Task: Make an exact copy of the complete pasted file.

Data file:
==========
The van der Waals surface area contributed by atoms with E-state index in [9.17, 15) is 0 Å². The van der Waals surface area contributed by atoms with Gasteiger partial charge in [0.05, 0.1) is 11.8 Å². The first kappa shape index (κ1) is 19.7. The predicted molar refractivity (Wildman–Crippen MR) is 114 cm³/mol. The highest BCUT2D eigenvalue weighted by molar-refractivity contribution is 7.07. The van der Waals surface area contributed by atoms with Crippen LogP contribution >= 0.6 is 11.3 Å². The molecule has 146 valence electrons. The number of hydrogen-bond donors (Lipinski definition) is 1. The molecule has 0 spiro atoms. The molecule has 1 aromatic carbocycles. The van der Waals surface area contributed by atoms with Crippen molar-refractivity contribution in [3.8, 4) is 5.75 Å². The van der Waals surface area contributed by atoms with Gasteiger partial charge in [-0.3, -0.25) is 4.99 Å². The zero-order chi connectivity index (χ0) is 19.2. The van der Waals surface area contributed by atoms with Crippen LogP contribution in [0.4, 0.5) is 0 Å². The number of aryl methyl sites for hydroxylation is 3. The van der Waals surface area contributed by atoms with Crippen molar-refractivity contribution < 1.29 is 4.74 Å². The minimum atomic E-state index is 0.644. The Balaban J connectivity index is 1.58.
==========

The van der Waals surface area contributed by atoms with E-state index in [9.17, 15) is 0 Å². The van der Waals surface area contributed by atoms with Gasteiger partial charge in [0.05, 0.1) is 11.8 Å². The first kappa shape index (κ1) is 19.7. The predicted molar refractivity (Wildman–Crippen MR) is 114 cm³/mol. The highest BCUT2D eigenvalue weighted by molar-refractivity contribution is 7.07. The van der Waals surface area contributed by atoms with Crippen LogP contribution >= 0.6 is 11.3 Å². The molecule has 146 valence electrons. The number of hydrogen-bond donors (Lipinski definition) is 1. The molecule has 0 spiro atoms. The molecule has 1 aromatic carbocycles. The van der Waals surface area contributed by atoms with Crippen molar-refractivity contribution in [3.8, 4) is 5.75 Å². The van der Waals surface area contributed by atoms with Gasteiger partial charge in [-0.3, -0.25) is 4.99 Å². The zero-order chi connectivity index (χ0) is 19.2. The van der Waals surface area contributed by atoms with Crippen LogP contribution in [0.4, 0.5) is 0 Å². The number of aryl methyl sites for hydroxylation is 3. The van der Waals surface area contributed by atoms with Crippen molar-refractivity contribution < 1.29 is 4.74 Å². The minimum atomic E-state index is 0.644. The Balaban J connectivity index is 1.58.